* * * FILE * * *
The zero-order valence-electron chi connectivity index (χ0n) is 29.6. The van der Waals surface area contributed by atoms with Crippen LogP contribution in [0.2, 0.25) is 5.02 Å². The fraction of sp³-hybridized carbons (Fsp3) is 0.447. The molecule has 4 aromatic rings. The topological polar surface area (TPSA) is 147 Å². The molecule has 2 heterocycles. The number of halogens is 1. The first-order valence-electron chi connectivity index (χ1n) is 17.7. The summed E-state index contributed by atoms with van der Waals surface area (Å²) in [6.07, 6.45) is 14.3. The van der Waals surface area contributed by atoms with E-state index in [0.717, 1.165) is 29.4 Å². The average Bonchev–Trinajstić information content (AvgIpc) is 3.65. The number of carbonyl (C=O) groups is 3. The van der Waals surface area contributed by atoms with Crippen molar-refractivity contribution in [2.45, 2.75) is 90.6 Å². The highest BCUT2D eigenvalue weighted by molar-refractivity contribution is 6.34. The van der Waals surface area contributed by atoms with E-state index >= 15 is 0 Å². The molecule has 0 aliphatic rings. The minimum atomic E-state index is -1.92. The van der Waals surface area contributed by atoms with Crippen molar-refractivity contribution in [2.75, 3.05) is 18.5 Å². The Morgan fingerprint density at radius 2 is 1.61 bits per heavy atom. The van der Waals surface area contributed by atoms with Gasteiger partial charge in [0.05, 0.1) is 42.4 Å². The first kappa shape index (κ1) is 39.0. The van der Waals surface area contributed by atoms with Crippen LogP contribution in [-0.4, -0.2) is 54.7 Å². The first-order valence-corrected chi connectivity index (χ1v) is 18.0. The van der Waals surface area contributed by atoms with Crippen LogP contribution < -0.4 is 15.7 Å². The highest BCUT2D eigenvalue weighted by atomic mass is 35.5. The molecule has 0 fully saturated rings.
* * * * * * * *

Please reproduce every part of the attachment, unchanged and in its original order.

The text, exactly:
The zero-order valence-electron chi connectivity index (χ0n) is 29.6. The van der Waals surface area contributed by atoms with Crippen LogP contribution in [0.2, 0.25) is 5.02 Å². The fraction of sp³-hybridized carbons (Fsp3) is 0.447. The molecule has 4 aromatic rings. The topological polar surface area (TPSA) is 147 Å². The molecule has 2 heterocycles. The number of halogens is 1. The first-order valence-electron chi connectivity index (χ1n) is 17.7. The summed E-state index contributed by atoms with van der Waals surface area (Å²) in [6.07, 6.45) is 14.3. The van der Waals surface area contributed by atoms with E-state index in [0.717, 1.165) is 29.4 Å². The average Bonchev–Trinajstić information content (AvgIpc) is 3.65. The number of carbonyl (C=O) groups is 3. The van der Waals surface area contributed by atoms with Crippen molar-refractivity contribution in [2.45, 2.75) is 90.6 Å². The highest BCUT2D eigenvalue weighted by molar-refractivity contribution is 6.34. The van der Waals surface area contributed by atoms with E-state index >= 15 is 0 Å². The molecule has 0 aliphatic rings. The minimum atomic E-state index is -1.92. The van der Waals surface area contributed by atoms with Crippen molar-refractivity contribution in [2.75, 3.05) is 18.5 Å². The Morgan fingerprint density at radius 2 is 1.61 bits per heavy atom. The van der Waals surface area contributed by atoms with Gasteiger partial charge in [0.05, 0.1) is 42.4 Å². The first kappa shape index (κ1) is 39.0. The van der Waals surface area contributed by atoms with Crippen LogP contribution in [-0.4, -0.2) is 54.7 Å². The first-order valence-corrected chi connectivity index (χ1v) is 18.0. The van der Waals surface area contributed by atoms with Crippen LogP contribution < -0.4 is 15.7 Å². The highest BCUT2D eigenvalue weighted by atomic mass is 35.5. The molecule has 0 fully saturated rings.